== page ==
One of the most important research areas for Livepeer is the verification of work on the network. The verification solutions used in the network have evolved in the past few years:
- The original whitepaper proposed the use of Truebit, an off-chain computation protocol, to report whether a CPU based deterministic video transcoding task was executed correctly and the result would be used to determine whether to slash stake
- Initially, the network used trusted “solver nodes” to report whether a CPU deterministic video transcoding task was executed correctly as a temporary trusted solution before migrating to a trust minimized solution
- The Streamflow network upgrade introduced GPU transcoding which dramatically accelerated the capacity and performance potential of the network by allowing cryptocurrency miners to leverage the chips on their existing GPUs for transcoding. However, while there are ways to force CPU video transcoding to be deterministic (with some performance tradeoffs), it became clear that trying to force determinism with GPU video transcoding would be impractical given the lack of available configuration knobs and the diversity of hardware implementations
- As of the Streamflow network upgrade, slashing was disabled in favor for real-time statistical verification that can be performed by broadcasters using a machine learning model powered verifier. The machine learning model was trained to detect tampered videos and a research paper on the model was published. A broadcaster would sample and verify transcoded results returned by orchestrators in real-time and stop working with orchestrators that trigger verification failures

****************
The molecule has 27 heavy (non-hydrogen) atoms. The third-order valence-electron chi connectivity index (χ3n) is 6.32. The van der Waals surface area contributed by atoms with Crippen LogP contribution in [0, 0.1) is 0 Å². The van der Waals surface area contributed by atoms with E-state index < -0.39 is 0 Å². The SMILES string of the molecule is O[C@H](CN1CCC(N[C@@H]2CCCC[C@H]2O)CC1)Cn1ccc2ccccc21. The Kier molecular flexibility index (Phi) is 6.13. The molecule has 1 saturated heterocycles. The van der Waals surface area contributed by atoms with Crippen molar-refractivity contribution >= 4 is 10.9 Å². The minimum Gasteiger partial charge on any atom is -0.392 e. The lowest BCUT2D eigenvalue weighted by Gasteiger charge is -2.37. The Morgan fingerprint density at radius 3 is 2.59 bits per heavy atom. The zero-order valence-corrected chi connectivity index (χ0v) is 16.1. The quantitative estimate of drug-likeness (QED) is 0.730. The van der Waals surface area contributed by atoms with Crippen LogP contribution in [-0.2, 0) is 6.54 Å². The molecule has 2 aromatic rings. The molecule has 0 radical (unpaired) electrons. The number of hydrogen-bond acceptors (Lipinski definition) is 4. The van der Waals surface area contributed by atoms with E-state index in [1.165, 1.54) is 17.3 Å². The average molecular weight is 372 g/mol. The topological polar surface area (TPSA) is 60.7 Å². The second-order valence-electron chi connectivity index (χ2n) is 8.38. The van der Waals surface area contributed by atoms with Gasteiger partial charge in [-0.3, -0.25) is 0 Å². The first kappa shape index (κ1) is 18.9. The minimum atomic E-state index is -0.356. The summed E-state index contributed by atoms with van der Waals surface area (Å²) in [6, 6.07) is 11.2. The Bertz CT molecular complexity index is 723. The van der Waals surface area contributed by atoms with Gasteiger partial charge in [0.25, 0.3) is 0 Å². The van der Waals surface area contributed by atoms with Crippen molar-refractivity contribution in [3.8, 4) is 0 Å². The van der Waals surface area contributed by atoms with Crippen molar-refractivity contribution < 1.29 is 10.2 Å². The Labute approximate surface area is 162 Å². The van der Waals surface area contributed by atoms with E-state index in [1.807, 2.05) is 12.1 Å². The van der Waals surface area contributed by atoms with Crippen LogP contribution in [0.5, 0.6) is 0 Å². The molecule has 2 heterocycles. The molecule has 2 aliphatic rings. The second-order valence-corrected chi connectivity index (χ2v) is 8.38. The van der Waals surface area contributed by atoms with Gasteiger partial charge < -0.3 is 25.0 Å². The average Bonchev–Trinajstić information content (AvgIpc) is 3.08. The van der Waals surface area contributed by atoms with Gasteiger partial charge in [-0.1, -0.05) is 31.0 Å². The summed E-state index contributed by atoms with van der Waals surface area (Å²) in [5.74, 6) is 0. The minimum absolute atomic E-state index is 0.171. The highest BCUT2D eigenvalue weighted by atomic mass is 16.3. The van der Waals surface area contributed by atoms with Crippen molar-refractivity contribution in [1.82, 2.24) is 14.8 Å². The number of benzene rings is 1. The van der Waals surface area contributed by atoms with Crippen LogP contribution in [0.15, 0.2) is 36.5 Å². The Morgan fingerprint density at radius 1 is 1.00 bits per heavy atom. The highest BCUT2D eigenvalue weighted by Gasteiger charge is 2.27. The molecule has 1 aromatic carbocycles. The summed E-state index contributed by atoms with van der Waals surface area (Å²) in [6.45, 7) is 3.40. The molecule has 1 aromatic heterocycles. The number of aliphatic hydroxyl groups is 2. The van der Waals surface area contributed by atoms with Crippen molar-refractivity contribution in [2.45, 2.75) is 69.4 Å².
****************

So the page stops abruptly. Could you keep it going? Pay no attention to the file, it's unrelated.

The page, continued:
At the moment, broadcasters can use the machine learning verifier mentioned above, but it has a number of shortcomings:
- Increased computation burden for broadcasters because transcoded results need to be decoded (but not re-encoded) to run verification
- Increased latency for streams because there is a delay before results are usable by video players while they are being verified
- While individual broadcasters are able to use the verifier and filter out potentially malicious orchestrators, there is no way for misbehavior to be made transparent to the rest of the network which would protect other broadcasters and would increase the cost incurred by a misbehaving orchestrator
This post outlines a roadmap for making improvements to transcoding verification on the network through a combination of a node software upgrade called “fast verification” and a protocol upgrade called “full verification”.
Fast verification improves on the current machine learning verifier approach by pushing any additional computation away from broadcasters that are typically compute resource constrained to orchestrators that typically have substantially more compute resources available via the hardware that they’re already using for transcoding.
The following algorithms are used:
- A perceptual hash algorithm
fthat returns a fingerprint for a video segment
- A collision detection algorithm